Safety Check Weirdness

4 Jul 2018
Reaction score
United Kingdom
First post, and treading warily...

Selling my place and have been asked for a Gas Safety certificate. Not a problem.

House built 2010. So installation was signed off at that point.
Then rented out, so landlord certificates would have been done.
I purchased 2013. Another check done. Passed.
2016 another check done. Passed.

A Gas Safe guy comes yesterday...

Tells me that the flue is horizontal not angled, but from what I have read the angle is internal, not external, hence the flue through the wall may be horizontal but the internal slope gives it the 3%. Can anyone confirm this?

Tells me that the isolation valve for the gas hob is a sort that has the potential to leak. It doesn't leak, the hob works perfectly. He has threatened to condemn the system if I don't agree to have it replaced.

Two grommets missing on boiler, fair enough, its a sealed condensing boiler.

Earth. This runs to ground outside of the kitchen. He tells me that although this is only NCS for a gas check, he is a qualified electrician. He then tells me that the hob should have a 3 amp fuse on it, and to install the fuse, he will have to re-route the gas earth.

I have no idea why this system which is only 8 years old, and that has passed numerous inspections, and that has never been touched, should now be at 'warning' level and under threat of being condemned if I don't agree to the work being done.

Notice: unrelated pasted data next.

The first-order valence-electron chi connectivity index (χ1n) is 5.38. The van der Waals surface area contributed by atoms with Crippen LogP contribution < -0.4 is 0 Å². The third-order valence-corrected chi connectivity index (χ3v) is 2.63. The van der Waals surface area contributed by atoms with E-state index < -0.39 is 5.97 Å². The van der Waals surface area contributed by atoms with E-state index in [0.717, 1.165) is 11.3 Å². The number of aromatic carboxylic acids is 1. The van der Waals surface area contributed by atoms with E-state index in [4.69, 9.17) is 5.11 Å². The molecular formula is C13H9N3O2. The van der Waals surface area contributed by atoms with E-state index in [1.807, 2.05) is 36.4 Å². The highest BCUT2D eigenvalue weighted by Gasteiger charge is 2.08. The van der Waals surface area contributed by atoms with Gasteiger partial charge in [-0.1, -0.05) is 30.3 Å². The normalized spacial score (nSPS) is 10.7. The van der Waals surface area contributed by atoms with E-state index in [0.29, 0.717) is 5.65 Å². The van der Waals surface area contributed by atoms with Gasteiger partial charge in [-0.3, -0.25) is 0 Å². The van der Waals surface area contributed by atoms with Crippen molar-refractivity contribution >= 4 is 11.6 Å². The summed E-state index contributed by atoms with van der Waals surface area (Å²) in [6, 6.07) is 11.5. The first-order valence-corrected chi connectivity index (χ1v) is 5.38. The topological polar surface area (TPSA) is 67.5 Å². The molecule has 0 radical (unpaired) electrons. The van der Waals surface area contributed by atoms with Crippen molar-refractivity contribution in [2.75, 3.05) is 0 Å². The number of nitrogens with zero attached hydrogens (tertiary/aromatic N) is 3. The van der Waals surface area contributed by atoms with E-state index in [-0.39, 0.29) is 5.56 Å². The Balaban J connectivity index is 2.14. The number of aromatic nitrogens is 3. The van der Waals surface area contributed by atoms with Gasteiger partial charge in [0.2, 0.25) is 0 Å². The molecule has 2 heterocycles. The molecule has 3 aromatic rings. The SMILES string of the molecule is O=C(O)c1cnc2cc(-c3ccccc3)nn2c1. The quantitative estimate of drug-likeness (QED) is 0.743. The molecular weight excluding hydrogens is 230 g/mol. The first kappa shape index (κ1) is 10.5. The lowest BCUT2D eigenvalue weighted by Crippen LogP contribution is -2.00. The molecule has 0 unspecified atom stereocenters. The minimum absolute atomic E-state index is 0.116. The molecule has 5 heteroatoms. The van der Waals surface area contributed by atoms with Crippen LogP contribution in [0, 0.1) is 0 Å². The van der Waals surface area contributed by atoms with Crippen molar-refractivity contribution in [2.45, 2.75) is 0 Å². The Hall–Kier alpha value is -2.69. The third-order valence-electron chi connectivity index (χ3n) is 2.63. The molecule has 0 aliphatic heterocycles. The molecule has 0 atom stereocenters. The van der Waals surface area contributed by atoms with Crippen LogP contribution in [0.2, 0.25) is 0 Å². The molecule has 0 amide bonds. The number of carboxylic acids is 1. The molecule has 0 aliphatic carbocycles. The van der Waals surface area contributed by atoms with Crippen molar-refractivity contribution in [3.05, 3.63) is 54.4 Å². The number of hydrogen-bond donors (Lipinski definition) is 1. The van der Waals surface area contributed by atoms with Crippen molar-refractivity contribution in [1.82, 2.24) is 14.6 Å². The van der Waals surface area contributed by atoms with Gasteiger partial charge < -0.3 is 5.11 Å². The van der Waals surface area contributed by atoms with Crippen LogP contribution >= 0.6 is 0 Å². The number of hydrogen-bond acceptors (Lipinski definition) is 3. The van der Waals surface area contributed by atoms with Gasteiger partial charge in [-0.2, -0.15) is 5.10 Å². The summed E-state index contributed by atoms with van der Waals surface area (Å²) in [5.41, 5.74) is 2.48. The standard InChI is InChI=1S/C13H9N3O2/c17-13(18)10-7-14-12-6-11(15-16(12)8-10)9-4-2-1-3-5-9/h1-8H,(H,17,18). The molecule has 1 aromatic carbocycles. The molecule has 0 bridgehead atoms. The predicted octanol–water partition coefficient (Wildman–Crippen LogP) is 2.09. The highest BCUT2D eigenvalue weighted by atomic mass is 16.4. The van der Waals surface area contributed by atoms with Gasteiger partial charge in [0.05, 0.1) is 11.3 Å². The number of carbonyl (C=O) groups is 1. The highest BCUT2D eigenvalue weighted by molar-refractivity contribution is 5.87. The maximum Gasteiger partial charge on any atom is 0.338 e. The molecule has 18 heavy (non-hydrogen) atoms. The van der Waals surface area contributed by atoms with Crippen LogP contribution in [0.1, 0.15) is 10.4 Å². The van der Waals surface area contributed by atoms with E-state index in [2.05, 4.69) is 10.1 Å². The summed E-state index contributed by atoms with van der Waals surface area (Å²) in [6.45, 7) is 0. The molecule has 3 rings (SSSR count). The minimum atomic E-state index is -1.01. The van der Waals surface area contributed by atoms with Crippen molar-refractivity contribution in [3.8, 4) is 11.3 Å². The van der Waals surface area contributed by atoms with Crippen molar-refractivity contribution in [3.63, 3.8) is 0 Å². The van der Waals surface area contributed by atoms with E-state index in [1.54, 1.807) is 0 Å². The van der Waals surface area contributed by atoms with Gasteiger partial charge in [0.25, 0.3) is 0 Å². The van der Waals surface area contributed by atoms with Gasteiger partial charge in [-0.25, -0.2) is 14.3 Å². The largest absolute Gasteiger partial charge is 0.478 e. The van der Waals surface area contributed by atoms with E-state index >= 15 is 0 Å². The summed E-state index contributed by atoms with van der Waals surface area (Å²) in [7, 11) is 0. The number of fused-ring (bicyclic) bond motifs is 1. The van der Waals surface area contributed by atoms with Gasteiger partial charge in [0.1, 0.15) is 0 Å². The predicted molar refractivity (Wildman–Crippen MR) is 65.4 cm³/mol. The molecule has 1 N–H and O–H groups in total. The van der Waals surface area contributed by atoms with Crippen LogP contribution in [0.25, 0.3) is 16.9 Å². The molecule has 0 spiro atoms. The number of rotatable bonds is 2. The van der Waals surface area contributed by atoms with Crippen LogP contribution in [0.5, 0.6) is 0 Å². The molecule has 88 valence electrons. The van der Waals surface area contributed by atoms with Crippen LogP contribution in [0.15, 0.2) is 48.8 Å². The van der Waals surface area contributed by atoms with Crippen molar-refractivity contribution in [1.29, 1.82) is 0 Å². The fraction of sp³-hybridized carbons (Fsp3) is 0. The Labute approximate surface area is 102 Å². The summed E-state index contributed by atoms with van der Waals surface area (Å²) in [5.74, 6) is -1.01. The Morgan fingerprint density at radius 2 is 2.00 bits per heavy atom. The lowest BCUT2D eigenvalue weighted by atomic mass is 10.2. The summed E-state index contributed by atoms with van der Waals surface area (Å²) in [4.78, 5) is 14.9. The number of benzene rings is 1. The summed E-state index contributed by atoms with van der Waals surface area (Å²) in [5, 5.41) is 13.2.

I am awaiting a response from Gas Safe, who take 5 days, but in the meantime I was wondering if any qualified gas engineers on here can tell me how I get out of this quagmire. I have paid him £90 for the check, and it sounds like there is a hefty estimate on the way to fix all of the problems that he has discovered?

Hoping someone can help.
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What boiler is it? Some flues do have internal fall, so may be ok providing no additional extension pieces on it as they don’t have a fall iirc.

In my opinion, as long as it’s a gas fitting/isolation valve then as long as not leaking then can’t see why it would be a issue.

Not sure Reg the Hob electrics if I’m honest. Central heating systems run of 3amp usually but unsure on hobs
Thanks for the response.

Its a Vaillant Ecotec Pro24, top flue exit, (I understand the pipe is angled to something around 89%) then straight through a wall and vents outside, no extension pieces it's about as short a run as could be. He was placing a level on the internal bracket and saying it was horizontal, so needed fixing? Claimed that the slight discolourisation on the rendered wall outside was a health hazard etc. It is hardly visible, and probably just 8 years worth of accumulation.